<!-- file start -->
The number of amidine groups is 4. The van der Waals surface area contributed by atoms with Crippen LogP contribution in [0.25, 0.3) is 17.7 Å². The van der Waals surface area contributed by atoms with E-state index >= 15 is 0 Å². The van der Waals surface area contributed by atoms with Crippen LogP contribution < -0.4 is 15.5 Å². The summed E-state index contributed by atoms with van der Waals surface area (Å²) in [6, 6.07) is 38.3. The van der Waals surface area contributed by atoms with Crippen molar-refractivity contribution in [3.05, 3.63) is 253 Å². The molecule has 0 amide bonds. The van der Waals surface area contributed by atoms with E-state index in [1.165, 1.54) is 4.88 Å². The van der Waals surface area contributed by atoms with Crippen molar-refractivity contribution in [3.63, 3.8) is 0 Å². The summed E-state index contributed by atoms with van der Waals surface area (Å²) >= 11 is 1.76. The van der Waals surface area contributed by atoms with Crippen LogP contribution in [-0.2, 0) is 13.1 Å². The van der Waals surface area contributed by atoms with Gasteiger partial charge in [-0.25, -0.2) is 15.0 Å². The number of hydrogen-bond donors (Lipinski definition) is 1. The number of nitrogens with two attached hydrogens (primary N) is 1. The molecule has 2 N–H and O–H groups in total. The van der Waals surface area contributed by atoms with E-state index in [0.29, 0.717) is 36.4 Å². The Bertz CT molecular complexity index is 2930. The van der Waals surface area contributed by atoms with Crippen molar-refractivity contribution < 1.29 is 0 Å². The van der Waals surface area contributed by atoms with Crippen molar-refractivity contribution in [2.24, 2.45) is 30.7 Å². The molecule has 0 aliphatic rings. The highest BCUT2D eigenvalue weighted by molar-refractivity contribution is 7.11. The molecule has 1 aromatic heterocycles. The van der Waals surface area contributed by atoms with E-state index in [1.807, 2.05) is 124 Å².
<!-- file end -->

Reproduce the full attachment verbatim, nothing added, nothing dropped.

The number of amidine groups is 4. The van der Waals surface area contributed by atoms with Crippen LogP contribution in [0.25, 0.3) is 17.7 Å². The van der Waals surface area contributed by atoms with E-state index >= 15 is 0 Å². The van der Waals surface area contributed by atoms with Crippen LogP contribution < -0.4 is 15.5 Å². The summed E-state index contributed by atoms with van der Waals surface area (Å²) in [6, 6.07) is 38.3. The van der Waals surface area contributed by atoms with Crippen molar-refractivity contribution in [3.05, 3.63) is 253 Å². The molecule has 0 amide bonds. The van der Waals surface area contributed by atoms with E-state index in [1.165, 1.54) is 4.88 Å². The van der Waals surface area contributed by atoms with Crippen molar-refractivity contribution in [3.63, 3.8) is 0 Å². The summed E-state index contributed by atoms with van der Waals surface area (Å²) >= 11 is 1.76. The van der Waals surface area contributed by atoms with Crippen LogP contribution in [-0.2, 0) is 13.1 Å². The van der Waals surface area contributed by atoms with Gasteiger partial charge in [-0.25, -0.2) is 15.0 Å². The number of hydrogen-bond donors (Lipinski definition) is 1. The number of nitrogens with two attached hydrogens (primary N) is 1. The molecule has 2 N–H and O–H groups in total. The van der Waals surface area contributed by atoms with E-state index in [0.29, 0.717) is 36.4 Å². The Bertz CT molecular complexity index is 2930. The van der Waals surface area contributed by atoms with Crippen molar-refractivity contribution < 1.29 is 0 Å². The van der Waals surface area contributed by atoms with Crippen molar-refractivity contribution in [2.24, 2.45) is 30.7 Å². The molecule has 0 aliphatic rings. The highest BCUT2D eigenvalue weighted by molar-refractivity contribution is 7.11. The molecule has 1 aromatic heterocycles. The van der Waals surface area contributed by atoms with E-state index in [1.807, 2.05) is 124 Å².